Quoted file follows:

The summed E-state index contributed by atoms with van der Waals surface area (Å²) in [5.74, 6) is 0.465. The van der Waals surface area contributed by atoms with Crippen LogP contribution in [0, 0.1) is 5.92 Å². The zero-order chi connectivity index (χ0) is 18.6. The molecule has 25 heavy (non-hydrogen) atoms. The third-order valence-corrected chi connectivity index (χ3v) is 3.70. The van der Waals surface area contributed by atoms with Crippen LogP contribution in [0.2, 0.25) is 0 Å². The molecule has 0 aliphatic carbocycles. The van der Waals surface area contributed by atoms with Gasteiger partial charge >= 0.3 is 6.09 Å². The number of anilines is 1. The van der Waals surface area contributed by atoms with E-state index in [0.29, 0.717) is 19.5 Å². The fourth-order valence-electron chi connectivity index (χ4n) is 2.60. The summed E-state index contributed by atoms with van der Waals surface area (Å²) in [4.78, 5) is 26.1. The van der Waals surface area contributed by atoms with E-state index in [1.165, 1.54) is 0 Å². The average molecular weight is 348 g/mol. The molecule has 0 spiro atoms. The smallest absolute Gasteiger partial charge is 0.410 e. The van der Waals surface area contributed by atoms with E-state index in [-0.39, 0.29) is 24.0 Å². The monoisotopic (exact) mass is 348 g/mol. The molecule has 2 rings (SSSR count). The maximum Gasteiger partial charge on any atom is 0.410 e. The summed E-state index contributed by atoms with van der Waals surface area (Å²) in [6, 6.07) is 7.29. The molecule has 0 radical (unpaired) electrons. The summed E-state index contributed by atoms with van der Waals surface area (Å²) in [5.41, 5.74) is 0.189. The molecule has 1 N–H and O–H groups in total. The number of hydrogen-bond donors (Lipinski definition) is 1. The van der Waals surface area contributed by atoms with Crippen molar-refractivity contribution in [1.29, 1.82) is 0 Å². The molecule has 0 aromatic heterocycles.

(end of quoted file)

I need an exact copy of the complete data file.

The summed E-state index contributed by atoms with van der Waals surface area (Å²) in [5.74, 6) is 0.465. The van der Waals surface area contributed by atoms with Crippen LogP contribution in [0, 0.1) is 5.92 Å². The zero-order chi connectivity index (χ0) is 18.6. The molecule has 25 heavy (non-hydrogen) atoms. The third-order valence-corrected chi connectivity index (χ3v) is 3.70. The van der Waals surface area contributed by atoms with Crippen LogP contribution in [0.2, 0.25) is 0 Å². The molecule has 0 aliphatic carbocycles. The van der Waals surface area contributed by atoms with Gasteiger partial charge >= 0.3 is 6.09 Å². The number of anilines is 1. The van der Waals surface area contributed by atoms with E-state index in [0.29, 0.717) is 19.5 Å². The fourth-order valence-electron chi connectivity index (χ4n) is 2.60. The summed E-state index contributed by atoms with van der Waals surface area (Å²) in [4.78, 5) is 26.1. The van der Waals surface area contributed by atoms with E-state index in [1.165, 1.54) is 0 Å². The average molecular weight is 348 g/mol. The molecule has 0 spiro atoms. The smallest absolute Gasteiger partial charge is 0.410 e. The van der Waals surface area contributed by atoms with E-state index in [-0.39, 0.29) is 24.0 Å². The monoisotopic (exact) mass is 348 g/mol. The molecule has 2 rings (SSSR count). The maximum Gasteiger partial charge on any atom is 0.410 e. The summed E-state index contributed by atoms with van der Waals surface area (Å²) in [6, 6.07) is 7.29. The molecule has 0 radical (unpaired) electrons. The summed E-state index contributed by atoms with van der Waals surface area (Å²) in [5.41, 5.74) is 0.189. The molecule has 1 N–H and O–H groups in total. The number of hydrogen-bond donors (Lipinski definition) is 1. The van der Waals surface area contributed by atoms with Crippen molar-refractivity contribution in [1.29, 1.82) is 0 Å². The molecule has 0 aromatic heterocycles.